Building strong brand guidelines

An undefined brand can wreak havoc on your sales and marketing efforts with a lack of strategy, mixed messaging and inconsistent design doing more harm than good.

Developing and maintaining a strong brand is essential to your company’s overall success. Having clear and strategic guidelines ensures consistency with all communications and design across your company. These guidelines help new and existing employees align on the overall direction of the business while maintaining your brand with all future marketing activities.

Who should read this?

Startup owners and marketing team members looking to clearly define their brand and create consistency across their marketing.

How to build brand guidelines

Step 1: Define your brand

Host a session with your team to align on the following:

  • What’s your purpose? WHY do you do what you do?
  • What’s your mission? WHAT do you do? Who do you serve? How do you serve them?
  • What’s your vision? What do you want to become? What’s your ambition?
  • What are the functional and emotional benefits* you deliver to your customers?
  • What are your values? E.g., bold thinking, leadership, integrity, a will to win.
  • What’s your tone? Fun, professional, more feminine than masculine? If your business were a celebrity or someone famous, who would you be and why?
  • Who’s your audience? What types of companies and roles do you want to target? The CTO? CMO? Who are they? What drives them?

*Functional benefits are the physical benefits you deliver as a business (e.g., losing weight, saving time). Emotional benefits are the mental benefits you provide (e.g., inspiring confidence, making people happy).

Summarize your response to each of the questions above in one to two sentences. Aim to get a consensus on what you’re looking to achieve and communicate.

It’s essential to not only think about where your business is today, but where you’re heading as a company and your future areas of focus.

The output from this first session is designed to form the foundation of your brand and to help shape your overall design and identity.

Step 2: Establish your design and identity

Once you’ve developed your brand positioning and attributes, it’s time to look at design. The goal is to set clear design principles to ensure consistency moving forward.

Establishing brand rules and guidelines
Lay out specific rules around the following design assets:

  1. Colour: What colours best reflect your brand? Different colours can evoke different feelings from your audience. Include the relevant HEX, RGB and CMYK codes for your guidelines.
  2. Typography: What are your primary and secondary fonts? What are you using for headlines and your body copy?
  3. Imagery: What types of imagery best reflect the brand positioning you’ve created? Think about different formats—e.g., imagery for blogs, print collateral and slides. When and where should each image be used? If you’re using custom fonts or stock imagery, provide clear guidance for where users can download or access these assets.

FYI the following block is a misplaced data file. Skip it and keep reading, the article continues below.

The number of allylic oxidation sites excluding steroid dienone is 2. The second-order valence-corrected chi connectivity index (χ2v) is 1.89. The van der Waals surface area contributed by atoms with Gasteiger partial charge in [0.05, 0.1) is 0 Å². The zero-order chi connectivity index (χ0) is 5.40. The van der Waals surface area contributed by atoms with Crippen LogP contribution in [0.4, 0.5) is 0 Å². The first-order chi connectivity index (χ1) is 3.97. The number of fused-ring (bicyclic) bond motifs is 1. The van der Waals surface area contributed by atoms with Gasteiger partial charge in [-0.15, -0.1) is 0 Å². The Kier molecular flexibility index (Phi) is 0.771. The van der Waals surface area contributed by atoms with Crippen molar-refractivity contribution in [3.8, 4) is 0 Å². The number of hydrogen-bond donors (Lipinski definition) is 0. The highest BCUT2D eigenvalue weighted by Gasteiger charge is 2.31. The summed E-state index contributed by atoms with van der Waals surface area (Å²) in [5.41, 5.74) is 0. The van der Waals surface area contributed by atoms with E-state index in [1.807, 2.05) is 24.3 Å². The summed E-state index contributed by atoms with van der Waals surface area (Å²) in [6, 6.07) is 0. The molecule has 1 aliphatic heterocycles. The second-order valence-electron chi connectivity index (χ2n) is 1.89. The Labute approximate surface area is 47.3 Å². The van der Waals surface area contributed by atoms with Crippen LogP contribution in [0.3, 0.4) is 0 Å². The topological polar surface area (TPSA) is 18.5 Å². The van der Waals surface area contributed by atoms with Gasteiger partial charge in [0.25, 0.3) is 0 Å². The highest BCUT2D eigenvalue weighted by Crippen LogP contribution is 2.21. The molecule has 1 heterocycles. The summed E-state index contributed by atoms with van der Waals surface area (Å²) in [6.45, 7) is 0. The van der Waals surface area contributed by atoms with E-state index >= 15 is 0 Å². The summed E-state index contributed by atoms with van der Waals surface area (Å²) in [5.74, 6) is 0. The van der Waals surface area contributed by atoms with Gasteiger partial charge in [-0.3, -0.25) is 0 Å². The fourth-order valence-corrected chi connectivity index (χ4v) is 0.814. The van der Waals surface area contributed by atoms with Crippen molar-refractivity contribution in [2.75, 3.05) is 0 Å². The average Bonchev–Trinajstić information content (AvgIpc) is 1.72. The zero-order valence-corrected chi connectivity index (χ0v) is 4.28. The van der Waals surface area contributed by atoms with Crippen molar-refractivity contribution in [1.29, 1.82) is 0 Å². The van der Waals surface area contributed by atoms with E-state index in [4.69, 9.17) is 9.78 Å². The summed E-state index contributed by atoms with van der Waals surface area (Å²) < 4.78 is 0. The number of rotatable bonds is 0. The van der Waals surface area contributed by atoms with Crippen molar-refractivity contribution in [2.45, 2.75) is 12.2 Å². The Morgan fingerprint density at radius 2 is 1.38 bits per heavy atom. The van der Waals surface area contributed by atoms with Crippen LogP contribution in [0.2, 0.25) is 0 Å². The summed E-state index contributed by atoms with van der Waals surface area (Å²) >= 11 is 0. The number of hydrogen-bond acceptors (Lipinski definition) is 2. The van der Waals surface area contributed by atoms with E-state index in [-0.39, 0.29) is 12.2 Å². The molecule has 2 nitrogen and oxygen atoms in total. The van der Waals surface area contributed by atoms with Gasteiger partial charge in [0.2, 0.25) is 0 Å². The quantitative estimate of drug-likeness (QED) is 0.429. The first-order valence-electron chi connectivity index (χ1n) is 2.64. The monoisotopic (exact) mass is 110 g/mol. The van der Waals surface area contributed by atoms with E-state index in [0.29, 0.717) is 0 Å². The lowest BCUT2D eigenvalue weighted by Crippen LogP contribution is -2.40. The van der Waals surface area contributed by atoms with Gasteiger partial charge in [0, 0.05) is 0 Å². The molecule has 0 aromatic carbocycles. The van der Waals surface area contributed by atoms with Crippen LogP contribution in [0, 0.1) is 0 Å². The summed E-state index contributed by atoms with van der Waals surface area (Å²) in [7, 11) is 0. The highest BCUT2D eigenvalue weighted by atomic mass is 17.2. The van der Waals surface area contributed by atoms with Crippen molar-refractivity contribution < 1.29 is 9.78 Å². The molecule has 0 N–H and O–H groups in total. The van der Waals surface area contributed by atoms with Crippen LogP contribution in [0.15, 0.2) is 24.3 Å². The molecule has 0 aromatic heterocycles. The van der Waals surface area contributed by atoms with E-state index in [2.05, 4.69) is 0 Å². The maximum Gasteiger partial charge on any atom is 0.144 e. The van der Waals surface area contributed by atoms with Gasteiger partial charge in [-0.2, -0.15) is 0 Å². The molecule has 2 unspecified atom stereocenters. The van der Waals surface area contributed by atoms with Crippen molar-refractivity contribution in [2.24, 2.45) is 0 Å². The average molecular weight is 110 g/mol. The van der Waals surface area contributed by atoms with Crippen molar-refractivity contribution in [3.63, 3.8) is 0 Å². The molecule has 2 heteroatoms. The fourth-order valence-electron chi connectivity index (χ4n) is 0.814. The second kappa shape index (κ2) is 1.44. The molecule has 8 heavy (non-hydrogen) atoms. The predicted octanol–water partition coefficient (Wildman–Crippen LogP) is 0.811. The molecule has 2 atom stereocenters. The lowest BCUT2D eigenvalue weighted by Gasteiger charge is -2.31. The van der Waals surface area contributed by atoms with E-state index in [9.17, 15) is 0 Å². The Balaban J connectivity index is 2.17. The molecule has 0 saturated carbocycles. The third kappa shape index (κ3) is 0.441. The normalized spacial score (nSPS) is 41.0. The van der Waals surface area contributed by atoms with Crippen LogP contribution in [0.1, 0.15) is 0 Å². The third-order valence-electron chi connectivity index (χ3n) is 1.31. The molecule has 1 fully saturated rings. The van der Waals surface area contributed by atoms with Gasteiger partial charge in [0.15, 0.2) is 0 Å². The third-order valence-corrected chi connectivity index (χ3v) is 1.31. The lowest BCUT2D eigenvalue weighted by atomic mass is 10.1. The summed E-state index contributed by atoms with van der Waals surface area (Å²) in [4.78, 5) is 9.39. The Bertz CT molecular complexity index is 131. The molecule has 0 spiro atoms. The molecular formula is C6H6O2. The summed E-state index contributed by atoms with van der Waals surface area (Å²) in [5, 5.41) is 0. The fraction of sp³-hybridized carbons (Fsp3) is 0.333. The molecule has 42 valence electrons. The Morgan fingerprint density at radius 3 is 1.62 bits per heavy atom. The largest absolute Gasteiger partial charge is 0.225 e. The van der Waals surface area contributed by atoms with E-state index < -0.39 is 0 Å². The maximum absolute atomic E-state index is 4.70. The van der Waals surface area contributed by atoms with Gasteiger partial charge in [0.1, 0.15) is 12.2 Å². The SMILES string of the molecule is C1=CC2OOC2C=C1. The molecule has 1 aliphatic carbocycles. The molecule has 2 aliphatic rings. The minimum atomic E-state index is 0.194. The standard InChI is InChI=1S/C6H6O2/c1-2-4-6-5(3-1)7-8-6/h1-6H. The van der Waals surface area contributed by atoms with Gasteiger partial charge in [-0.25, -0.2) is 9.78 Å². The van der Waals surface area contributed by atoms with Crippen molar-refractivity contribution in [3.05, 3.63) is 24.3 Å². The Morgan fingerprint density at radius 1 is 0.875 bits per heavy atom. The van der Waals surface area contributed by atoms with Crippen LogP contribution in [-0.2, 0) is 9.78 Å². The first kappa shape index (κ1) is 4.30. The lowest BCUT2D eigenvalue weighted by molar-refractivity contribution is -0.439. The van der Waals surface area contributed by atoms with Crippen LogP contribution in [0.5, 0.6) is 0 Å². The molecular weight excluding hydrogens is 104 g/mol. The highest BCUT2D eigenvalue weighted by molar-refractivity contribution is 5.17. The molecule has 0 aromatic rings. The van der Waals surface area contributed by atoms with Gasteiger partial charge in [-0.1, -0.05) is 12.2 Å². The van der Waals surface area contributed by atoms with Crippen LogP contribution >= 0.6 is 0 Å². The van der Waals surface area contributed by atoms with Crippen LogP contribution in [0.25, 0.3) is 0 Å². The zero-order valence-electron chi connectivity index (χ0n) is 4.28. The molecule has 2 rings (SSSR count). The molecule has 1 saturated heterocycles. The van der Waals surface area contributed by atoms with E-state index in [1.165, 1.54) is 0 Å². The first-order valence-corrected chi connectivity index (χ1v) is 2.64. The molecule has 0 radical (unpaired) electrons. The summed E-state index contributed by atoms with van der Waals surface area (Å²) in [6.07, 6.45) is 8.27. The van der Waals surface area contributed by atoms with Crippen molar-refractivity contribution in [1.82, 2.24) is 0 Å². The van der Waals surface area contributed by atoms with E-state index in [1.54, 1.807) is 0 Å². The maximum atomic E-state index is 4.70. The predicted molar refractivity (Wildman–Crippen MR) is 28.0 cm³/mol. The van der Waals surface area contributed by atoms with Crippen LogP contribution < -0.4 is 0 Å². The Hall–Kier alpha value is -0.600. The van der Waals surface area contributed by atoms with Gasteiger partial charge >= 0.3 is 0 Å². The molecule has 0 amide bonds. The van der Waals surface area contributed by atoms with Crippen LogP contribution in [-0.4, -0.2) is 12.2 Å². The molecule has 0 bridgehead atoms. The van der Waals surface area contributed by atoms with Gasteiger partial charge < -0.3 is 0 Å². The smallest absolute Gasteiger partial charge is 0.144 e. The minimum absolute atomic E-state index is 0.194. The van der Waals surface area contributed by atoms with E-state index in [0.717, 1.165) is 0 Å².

4. Logo usage: It’s essential to create clear guidelines around your logo and how it can and cannot be used. You’d be surprised how many designers take liberties to amend or tweak corporate identities.

Making clear rules for using the elements above will ensure consistency in your brand and all marketing efforts.

Step 3: Package up your positioning and identity

Package up the guidelines and rules you’ve created into a PowerPoint or PDF to circulate amongst your company and suppliers.

Where do people typically get stuck in building brand guidelines?

1. Clearly defining their purpose
Companies can struggle to align on the “why” they do what they do (above and beyond addressing a human need or bringing in revenue).

Avoid getting stuck:
Think about the greater value you’re bringing to the world with your business. What is your product or service ultimately contributing to? Check out Simon Sinek on the power of “why” for more direction and insight on crafting your “why.”

2. Keeping it simple
Businesses have a difficult time articulating their value and positioning. They end up overcomplicating it or, worse, they lack clarity and come across too broadly.

Avoid getting stuck:
Less is more! Streamline your thinking for each of the questions above into one or two well-crafted and punchy sentences that capture exactly what you’re about.

3. Imagery and design
Companies can struggle to find the right high-res and premium imagery to complement their positioning. They forget the warm, human element and often focus too much on the technology side of their offering.

Avoid getting stuck:
Free stock image sites like and offer a range of great high-res, royalty-free imagery. Shutterstock packages for five or 10 images are also available at a reasonable price. Incorporate people with your design where you can—ideally ones who are showcasing positive emotions. Empathy drives sales.

Additional reading